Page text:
Confident, Credible but Lonely – Outcomes Following Postgraduate Interprofessional Education in Rehabilitation


  • Rebecca Grainger University Of Otago Wellington
  • Pauline Boland
  • William Levack



Interprofessional education, Postgraduate qualifications, Continuing professional development


Background: Interprofessional education aims to enhance health service delivery. This study examined whether health professionals changed their clinical practice after completing a postgraduate interprofessional qualification in rehabilitation.

Methods & Findings: All graduates of postgraduate qualifications in rehabilitation at University of Otago were invited to complete a questionnaire. Thirteen participants were purposively selected for further in-depth interviews. Questionnaire data were summarized using descriptive statistics. Qualitative responses from questionnaires and interview transcripts were explored using thematic analysis. The survey response rate was 24% (77/315 students). Postgraduate study was reported to have had a positive impact on professional attitudes and commitment to learning (81%), to enhance interdisciplinary collaboration (79%), and to promote change in service delivery (40%). Themes identified from questionnaire responses were: 1) increased confidence, 2) enhanced credibility, and 3) widened view of rehabilitation. Analysis of the interviews identified three contrasting themes: 1) isolation hampers momentum, 2) managers and clinical leaders do not value postgraduate qualifications, 3) implementing change required postgraduate study plus persistence.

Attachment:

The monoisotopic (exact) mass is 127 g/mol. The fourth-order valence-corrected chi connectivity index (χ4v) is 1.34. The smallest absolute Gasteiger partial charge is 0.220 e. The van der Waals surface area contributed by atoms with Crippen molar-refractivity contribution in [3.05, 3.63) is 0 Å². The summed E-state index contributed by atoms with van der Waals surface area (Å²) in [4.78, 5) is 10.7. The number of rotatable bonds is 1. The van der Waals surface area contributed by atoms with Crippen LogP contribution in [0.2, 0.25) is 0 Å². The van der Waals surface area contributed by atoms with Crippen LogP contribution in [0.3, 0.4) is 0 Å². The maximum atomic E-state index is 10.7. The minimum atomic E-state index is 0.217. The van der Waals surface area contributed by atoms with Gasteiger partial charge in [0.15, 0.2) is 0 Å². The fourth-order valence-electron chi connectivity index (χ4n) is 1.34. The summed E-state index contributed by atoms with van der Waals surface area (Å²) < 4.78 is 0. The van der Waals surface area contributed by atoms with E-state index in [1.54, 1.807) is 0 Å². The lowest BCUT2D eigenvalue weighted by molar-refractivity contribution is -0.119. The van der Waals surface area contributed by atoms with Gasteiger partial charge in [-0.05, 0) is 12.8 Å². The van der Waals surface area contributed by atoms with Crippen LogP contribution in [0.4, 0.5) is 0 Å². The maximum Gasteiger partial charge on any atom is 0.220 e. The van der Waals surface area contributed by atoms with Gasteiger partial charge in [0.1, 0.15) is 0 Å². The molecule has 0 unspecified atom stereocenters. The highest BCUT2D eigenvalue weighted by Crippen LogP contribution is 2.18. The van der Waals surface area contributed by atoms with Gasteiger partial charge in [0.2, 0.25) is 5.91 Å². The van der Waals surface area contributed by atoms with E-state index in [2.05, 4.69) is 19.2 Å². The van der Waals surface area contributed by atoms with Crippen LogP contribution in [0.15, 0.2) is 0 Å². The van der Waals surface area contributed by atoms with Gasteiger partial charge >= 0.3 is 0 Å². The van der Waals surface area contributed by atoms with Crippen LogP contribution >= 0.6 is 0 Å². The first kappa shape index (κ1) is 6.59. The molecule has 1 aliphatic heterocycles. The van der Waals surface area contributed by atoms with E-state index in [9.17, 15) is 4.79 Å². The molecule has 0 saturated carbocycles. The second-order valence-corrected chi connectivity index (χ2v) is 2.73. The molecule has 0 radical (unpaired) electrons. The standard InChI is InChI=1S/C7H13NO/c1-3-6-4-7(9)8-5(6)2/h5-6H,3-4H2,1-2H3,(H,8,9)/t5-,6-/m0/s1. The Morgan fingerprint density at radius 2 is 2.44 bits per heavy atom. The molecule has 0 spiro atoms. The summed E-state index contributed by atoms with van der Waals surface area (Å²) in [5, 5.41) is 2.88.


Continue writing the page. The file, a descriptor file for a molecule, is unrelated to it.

Conclusions: Educators and employers of health professionals should be aware of the benefits of postgraduate interprofessional education for health professionals and healthcare delivery. Employers should recognize and value these benefits and support health professionals to apply new skills in their clinical practice.

Author Biography

Rebecca Grainger, University Of Otago Wellington

Rebecca is a Rheumatologist with clinical interests are broad and include inflammatory arthritis, gout and scleroderma. To date her research has focused on gout, including both translational research and outcome measures in gout. She teaches postgraduate papers in Musculoskeletal and Cardiac and Pulmonary Rehabilitation at the University of Otago.  






Articles: Empirical Research